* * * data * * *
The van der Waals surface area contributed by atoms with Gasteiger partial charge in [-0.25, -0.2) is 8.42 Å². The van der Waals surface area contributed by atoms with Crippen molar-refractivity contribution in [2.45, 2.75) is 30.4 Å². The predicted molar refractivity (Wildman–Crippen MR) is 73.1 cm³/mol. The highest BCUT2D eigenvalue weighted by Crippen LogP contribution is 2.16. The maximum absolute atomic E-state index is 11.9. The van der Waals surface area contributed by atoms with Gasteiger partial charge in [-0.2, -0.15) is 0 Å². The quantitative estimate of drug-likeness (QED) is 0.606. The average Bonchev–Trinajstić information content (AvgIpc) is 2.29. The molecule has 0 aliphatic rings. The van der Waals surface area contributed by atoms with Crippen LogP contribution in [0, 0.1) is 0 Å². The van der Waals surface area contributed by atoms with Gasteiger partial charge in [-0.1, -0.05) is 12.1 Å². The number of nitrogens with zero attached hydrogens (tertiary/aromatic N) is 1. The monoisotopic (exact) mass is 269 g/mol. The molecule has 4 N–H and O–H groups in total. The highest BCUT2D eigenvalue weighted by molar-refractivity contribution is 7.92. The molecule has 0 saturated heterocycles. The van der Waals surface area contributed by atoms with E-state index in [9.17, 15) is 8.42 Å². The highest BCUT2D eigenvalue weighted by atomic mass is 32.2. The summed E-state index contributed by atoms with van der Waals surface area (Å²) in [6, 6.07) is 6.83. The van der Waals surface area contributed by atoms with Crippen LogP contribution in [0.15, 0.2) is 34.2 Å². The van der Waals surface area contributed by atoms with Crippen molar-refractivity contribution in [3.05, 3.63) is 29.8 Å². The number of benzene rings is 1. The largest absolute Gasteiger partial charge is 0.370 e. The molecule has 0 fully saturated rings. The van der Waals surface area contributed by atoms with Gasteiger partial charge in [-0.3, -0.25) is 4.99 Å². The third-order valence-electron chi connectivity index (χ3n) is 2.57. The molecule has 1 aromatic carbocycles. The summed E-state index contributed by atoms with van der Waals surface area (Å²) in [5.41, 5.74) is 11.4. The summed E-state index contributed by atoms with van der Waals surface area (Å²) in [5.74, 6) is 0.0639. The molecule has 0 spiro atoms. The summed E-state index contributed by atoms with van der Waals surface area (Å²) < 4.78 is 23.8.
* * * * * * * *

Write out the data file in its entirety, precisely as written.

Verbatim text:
The van der Waals surface area contributed by atoms with Gasteiger partial charge in [-0.25, -0.2) is 8.42 Å². The van der Waals surface area contributed by atoms with Crippen molar-refractivity contribution in [2.45, 2.75) is 30.4 Å². The predicted molar refractivity (Wildman–Crippen MR) is 73.1 cm³/mol. The highest BCUT2D eigenvalue weighted by Crippen LogP contribution is 2.16. The maximum absolute atomic E-state index is 11.9. The van der Waals surface area contributed by atoms with Gasteiger partial charge in [-0.2, -0.15) is 0 Å². The quantitative estimate of drug-likeness (QED) is 0.606. The average Bonchev–Trinajstić information content (AvgIpc) is 2.29. The molecule has 0 aliphatic rings. The van der Waals surface area contributed by atoms with Crippen LogP contribution in [0, 0.1) is 0 Å². The van der Waals surface area contributed by atoms with Gasteiger partial charge in [-0.1, -0.05) is 12.1 Å². The number of nitrogens with zero attached hydrogens (tertiary/aromatic N) is 1. The monoisotopic (exact) mass is 269 g/mol. The molecule has 4 N–H and O–H groups in total. The highest BCUT2D eigenvalue weighted by molar-refractivity contribution is 7.92. The molecule has 0 saturated heterocycles. The van der Waals surface area contributed by atoms with E-state index in [9.17, 15) is 8.42 Å². The highest BCUT2D eigenvalue weighted by atomic mass is 32.2. The summed E-state index contributed by atoms with van der Waals surface area (Å²) in [6, 6.07) is 6.83. The van der Waals surface area contributed by atoms with Crippen LogP contribution in [0.15, 0.2) is 34.2 Å². The van der Waals surface area contributed by atoms with Crippen molar-refractivity contribution in [3.05, 3.63) is 29.8 Å². The number of benzene rings is 1. The largest absolute Gasteiger partial charge is 0.370 e. The molecule has 0 fully saturated rings. The van der Waals surface area contributed by atoms with Gasteiger partial charge in [-0.3, -0.25) is 4.99 Å². The third-order valence-electron chi connectivity index (χ3n) is 2.57. The molecule has 1 aromatic carbocycles. The summed E-state index contributed by atoms with van der Waals surface area (Å²) in [5.41, 5.74) is 11.4. The summed E-state index contributed by atoms with van der Waals surface area (Å²) in [5.74, 6) is 0.0639. The molecule has 0 spiro atoms. The summed E-state index contributed by atoms with van der Waals surface area (Å²) < 4.78 is 23.8.